Aggregation of ADCs
In addition, ADCs are easy to aggregate. ADC aggregation leads to modifications that reduce its ability to bind antigens.
Protein aggregation is a major obstacle to ADC development. It can occur at every stage as well as during transportation and long-term storage. The aggregation is immunogenic. In addition, protein aggregation can lead to product loss. Overall, any chemical or physical degradation can lead to structural changes in ADCs and lead to excessive protein aggregation. There are various other factors that can cause aggregation, such as frequent freezing/thawing, high protein and salt concentrations, elevated temperature, or low pH. In addition, most payloads are hydrophobic, and binding the payload at a high DAR on the protein surface can lead to excessive protein aggregation, hindering the successful development of ADCs. In some ADCs, the payload binds to Cys residues after breaking existing disulfide bonds, and hydrophobic-hydrophobic interactions increase.
Drug resistance of ADCs
Another challenge factor is drug resistance. The internalization of the payload and its efficacy are mainly affected by acquired resistance mechanisms, such as down-regulation of tumor cell antigen expression. Drug resistance occurs when a treatment fails or becomes less effective, or when tumor cells escape. Drug resistance can arise at the start of treatment or after drug treatment.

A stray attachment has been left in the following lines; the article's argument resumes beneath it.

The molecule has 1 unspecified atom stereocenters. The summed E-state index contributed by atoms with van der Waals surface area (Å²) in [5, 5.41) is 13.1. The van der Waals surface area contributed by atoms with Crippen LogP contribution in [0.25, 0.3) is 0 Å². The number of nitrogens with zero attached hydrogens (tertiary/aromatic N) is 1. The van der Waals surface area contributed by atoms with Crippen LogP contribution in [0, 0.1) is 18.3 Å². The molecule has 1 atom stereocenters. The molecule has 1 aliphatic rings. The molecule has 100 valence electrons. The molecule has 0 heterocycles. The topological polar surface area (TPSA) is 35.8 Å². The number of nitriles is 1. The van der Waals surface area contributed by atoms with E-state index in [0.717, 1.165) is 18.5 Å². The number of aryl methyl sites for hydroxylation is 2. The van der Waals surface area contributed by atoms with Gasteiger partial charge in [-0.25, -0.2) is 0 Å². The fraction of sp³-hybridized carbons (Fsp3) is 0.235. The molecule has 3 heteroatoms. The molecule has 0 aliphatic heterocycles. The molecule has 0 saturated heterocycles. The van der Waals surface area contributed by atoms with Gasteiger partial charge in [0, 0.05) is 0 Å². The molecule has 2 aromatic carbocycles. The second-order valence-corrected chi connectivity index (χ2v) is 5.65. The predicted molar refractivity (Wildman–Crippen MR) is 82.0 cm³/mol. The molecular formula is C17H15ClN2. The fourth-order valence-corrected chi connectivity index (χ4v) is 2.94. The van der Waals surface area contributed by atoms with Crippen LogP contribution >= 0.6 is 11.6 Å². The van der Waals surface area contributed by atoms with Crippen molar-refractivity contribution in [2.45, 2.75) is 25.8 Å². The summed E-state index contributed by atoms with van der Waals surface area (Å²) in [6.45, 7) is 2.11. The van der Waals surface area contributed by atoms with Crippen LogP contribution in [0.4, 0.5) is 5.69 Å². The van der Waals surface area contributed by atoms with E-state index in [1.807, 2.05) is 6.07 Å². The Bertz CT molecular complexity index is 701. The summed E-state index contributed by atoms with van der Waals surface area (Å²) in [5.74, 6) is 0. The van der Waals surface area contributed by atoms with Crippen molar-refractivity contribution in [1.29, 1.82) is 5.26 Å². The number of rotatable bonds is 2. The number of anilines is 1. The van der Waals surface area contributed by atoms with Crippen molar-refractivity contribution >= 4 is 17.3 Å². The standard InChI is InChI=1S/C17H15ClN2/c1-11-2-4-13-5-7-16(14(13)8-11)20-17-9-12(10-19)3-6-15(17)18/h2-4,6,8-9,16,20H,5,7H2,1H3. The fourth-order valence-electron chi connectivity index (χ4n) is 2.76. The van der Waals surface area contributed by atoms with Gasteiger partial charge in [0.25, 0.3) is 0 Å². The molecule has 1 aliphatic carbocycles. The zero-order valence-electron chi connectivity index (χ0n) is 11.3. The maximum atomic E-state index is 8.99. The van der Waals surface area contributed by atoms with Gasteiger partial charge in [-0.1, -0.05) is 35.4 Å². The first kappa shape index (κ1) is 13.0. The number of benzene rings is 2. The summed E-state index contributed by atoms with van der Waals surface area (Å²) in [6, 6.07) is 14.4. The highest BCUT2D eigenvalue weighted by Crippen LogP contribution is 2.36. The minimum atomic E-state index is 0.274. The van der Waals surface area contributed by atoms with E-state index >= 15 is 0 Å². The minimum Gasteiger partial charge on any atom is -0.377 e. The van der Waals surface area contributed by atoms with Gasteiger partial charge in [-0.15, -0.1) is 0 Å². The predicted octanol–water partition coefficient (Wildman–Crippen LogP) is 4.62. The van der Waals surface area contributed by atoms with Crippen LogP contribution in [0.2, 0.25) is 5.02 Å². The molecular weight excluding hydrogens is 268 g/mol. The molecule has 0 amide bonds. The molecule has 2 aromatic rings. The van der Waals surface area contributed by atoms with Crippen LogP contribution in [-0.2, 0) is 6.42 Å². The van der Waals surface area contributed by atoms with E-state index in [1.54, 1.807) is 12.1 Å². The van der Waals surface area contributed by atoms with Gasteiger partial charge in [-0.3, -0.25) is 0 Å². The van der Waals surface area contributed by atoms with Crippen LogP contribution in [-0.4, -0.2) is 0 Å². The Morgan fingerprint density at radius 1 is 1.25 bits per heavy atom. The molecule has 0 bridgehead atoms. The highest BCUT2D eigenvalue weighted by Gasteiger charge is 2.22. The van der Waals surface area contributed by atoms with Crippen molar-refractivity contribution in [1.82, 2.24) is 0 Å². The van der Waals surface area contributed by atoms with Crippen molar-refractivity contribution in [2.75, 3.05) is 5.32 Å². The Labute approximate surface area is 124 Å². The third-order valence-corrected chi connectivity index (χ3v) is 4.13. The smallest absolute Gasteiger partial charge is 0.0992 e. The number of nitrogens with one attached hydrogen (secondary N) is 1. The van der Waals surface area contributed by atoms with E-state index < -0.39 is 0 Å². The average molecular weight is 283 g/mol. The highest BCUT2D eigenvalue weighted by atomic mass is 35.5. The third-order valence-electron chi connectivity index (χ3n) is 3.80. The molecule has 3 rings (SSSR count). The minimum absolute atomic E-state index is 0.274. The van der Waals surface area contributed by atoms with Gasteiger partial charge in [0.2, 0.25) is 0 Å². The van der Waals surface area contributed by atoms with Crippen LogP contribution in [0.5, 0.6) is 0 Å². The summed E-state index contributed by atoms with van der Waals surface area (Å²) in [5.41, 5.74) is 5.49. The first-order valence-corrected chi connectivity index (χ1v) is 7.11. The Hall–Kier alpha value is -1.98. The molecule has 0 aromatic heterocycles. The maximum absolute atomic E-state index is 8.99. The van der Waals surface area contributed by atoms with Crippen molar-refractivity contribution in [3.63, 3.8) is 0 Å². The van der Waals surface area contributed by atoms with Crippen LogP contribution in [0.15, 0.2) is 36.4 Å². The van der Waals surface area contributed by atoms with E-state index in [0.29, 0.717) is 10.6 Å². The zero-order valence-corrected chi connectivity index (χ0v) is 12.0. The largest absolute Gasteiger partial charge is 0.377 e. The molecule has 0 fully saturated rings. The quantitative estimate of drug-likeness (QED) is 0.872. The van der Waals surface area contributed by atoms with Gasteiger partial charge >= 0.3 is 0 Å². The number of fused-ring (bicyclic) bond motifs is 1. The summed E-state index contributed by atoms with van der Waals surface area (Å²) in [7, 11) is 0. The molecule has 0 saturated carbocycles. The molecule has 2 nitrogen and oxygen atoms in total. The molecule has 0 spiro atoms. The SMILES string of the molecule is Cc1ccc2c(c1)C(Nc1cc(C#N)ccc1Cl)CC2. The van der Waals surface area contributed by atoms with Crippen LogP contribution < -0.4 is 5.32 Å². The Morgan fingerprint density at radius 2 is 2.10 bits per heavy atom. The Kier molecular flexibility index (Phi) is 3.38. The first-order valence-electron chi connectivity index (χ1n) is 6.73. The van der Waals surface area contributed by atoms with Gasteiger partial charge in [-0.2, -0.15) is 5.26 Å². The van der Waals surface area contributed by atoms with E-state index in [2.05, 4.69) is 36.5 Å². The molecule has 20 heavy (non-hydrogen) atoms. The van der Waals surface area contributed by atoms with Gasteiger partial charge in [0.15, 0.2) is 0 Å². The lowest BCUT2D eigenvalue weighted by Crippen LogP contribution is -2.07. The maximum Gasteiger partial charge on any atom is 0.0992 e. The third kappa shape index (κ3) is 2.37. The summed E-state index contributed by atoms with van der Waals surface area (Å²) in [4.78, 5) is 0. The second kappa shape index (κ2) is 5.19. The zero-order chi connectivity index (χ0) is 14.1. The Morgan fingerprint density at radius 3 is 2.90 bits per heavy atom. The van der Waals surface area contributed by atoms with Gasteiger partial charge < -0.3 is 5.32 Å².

There are many mechanisms by which drug resistance arises, some of which include: down-regulation of antigen level expression, drug efflux pumps, endocytosis and migration, defective lysosomal function, altered signaling pathways, and dysregulated apoptosis.
Immunogenicity of ADCs
With the increase in the types and wide application of macromolecular protein drugs, the related immunogenicity problems have gradually surfaced. Protein drugs have potential factors to induce immunogenicity, the consequences of which may affect efficacy and even be life-threatening. Antibody-drug conjugates (ADCs) have the same immunogenicity as antibody drugs, and their immunogenicity risks affect the safety and effectiveness of the drugs for patients, and may even bring fatal new diseases to patients due to ADA and endogenous protein cross. (See: Immunogenicity of ADC)
Along with the success and excitement of the ADC development process, there also have its complexities and limitations. This is an era of innovative drugs, with newer iterations of different technologies, and ADCs need more extensive clinical coverage and confirmation as more questions are studied in depth.
In the future, ADC drugs will have a huge potential in the anti-tumor market. Biopharma PEG is a worldwide leader of PEG linker supplier that offers a wide array of different ADC linkers to empower our customer's advanced research.
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 FDA Approved Antibody-Drug Conjugates (ADCs) Up To 2022
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 ADCs, A Highly Targeted Drug Therapy For Cancer